It seems simple enough. To stay healthy and keep off extra weight, adults need to eat a nutritious diet and move more throughout the day. But despite widespread acknowledgment of the importance of physical activity for overall well-being, more adults are engaging in sedentary activities that can contribute to an increased risk for chronic health problems.
According to the Canadian Society for Exercise Physiology, the Canadian 24-Hour Movement Guidelines help support a healthy lifestyle by offering guidance on the optimal amount of physical activity, sedentary behavior and sleep people of all ages should strive for each day.
The guidelines for adults over the age of 65 don’t focus on just one area relating to movement but rather integrates moving more, reducing sedentary time, and sleeping well. By taking small steps to replace sitting with light physical activity and boosting light activity with periods of more moderate to vigorous activity, older adults can enjoy many health benefits. Combined with enough quality sleep, moving more can help lower the risk of death, cardiovascular disease, type 2 diabetes, weight gain, some cancers, and improve bone health.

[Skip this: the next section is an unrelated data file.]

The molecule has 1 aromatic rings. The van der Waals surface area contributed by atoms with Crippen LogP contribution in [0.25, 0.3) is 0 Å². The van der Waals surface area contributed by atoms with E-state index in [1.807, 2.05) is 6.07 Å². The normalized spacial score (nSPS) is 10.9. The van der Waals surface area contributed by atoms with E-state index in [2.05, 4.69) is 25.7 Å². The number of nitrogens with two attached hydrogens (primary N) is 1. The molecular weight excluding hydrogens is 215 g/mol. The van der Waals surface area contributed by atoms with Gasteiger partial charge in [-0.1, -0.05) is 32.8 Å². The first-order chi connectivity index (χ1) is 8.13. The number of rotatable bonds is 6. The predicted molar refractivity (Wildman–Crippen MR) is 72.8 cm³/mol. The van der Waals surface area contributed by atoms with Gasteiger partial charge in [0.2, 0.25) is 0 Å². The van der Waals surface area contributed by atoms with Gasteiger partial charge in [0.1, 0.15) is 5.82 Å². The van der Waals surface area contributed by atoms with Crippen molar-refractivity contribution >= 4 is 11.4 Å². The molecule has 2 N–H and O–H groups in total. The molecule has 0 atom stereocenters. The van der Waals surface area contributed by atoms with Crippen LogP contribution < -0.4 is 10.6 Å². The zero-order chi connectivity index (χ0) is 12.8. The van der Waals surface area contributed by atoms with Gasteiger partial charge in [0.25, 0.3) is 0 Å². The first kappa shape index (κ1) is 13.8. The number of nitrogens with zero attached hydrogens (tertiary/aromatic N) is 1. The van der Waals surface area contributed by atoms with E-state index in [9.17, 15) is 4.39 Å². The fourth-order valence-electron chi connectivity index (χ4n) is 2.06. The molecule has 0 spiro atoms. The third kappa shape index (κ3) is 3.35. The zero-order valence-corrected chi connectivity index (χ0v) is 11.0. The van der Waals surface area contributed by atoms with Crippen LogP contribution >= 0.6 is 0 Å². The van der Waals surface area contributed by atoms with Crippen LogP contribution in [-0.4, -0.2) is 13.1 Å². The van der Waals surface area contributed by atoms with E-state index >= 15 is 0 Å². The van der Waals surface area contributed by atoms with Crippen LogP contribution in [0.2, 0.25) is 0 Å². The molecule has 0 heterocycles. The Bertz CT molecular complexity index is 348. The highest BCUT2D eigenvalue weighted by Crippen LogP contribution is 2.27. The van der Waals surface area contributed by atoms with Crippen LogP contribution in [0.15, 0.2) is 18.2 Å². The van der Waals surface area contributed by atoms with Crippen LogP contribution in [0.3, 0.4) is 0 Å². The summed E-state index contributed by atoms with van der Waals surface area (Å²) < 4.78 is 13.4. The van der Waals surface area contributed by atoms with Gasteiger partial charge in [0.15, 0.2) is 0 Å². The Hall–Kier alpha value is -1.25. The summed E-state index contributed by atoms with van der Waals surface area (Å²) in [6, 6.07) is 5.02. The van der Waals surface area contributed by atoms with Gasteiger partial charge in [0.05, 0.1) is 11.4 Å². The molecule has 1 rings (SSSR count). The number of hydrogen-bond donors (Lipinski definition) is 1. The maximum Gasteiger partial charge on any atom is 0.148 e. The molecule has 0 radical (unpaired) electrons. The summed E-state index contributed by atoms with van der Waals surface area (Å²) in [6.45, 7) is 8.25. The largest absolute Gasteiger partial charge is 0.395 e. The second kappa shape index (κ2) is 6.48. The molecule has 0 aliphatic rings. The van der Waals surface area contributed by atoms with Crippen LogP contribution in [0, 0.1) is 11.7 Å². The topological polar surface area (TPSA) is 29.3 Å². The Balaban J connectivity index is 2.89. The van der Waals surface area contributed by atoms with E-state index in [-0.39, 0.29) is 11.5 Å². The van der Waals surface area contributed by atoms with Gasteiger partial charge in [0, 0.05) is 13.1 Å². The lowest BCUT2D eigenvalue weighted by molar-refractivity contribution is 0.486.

More physical activity is not only good for physical health, moving more, especially with outdoor pursuits, can improve mood and cognition, reduce anxiety and depression while enhancing quality of life. Participating in a wide variety of activities like walking, gardening, cleaning, cycling, or playing sports while limiting long periods of sitting also helps older adults maintain muscle strength and balance to help prevent falls, a leading cause of injury and loss of independence.
Snapshot of a Healthy 24 Hours:
- At least 150 minutes each week of moderate to vigorous aerobic physical activity
- Muscle-strengthening activities using major muscle groups at least twice a week
- Physical activities that challenge balance
- Several additional hours of light physical activities; including standing
- Limit sedentary time to less than 8 hours
- Get up and move at least every 30 minutes
- Limit recreational screen time to 3 hours or less each day
- Get 7 to 8 hours of high-quality sleep each night by practicing good sleep hygiene (regular sleep and wake times, a nightly routine and a cool, dark, quiet environment).
Learn more about how to take small steps today towards a healthier future by following this link to the CSEP website.
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